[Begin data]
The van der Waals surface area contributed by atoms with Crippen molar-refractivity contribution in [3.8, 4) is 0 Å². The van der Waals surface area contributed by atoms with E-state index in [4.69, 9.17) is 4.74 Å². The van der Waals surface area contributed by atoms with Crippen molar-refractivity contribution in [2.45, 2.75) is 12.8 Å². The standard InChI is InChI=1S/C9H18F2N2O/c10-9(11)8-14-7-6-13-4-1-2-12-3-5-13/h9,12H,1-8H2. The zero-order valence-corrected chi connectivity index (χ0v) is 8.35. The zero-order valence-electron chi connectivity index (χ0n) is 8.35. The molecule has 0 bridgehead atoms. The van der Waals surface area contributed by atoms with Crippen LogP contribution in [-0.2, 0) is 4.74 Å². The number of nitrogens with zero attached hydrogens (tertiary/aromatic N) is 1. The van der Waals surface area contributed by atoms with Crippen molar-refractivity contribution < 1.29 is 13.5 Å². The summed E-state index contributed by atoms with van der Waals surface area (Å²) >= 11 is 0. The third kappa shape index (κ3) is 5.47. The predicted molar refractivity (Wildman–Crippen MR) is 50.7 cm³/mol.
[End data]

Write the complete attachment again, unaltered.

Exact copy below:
The van der Waals surface area contributed by atoms with Crippen molar-refractivity contribution in [3.8, 4) is 0 Å². The van der Waals surface area contributed by atoms with E-state index in [4.69, 9.17) is 4.74 Å². The van der Waals surface area contributed by atoms with Crippen molar-refractivity contribution in [2.45, 2.75) is 12.8 Å². The standard InChI is InChI=1S/C9H18F2N2O/c10-9(11)8-14-7-6-13-4-1-2-12-3-5-13/h9,12H,1-8H2. The zero-order valence-corrected chi connectivity index (χ0v) is 8.35. The zero-order valence-electron chi connectivity index (χ0n) is 8.35. The molecule has 0 bridgehead atoms. The van der Waals surface area contributed by atoms with Crippen LogP contribution in [-0.2, 0) is 4.74 Å². The number of nitrogens with zero attached hydrogens (tertiary/aromatic N) is 1. The van der Waals surface area contributed by atoms with Crippen molar-refractivity contribution < 1.29 is 13.5 Å². The summed E-state index contributed by atoms with van der Waals surface area (Å²) >= 11 is 0. The third kappa shape index (κ3) is 5.47. The predicted molar refractivity (Wildman–Crippen MR) is 50.7 cm³/mol.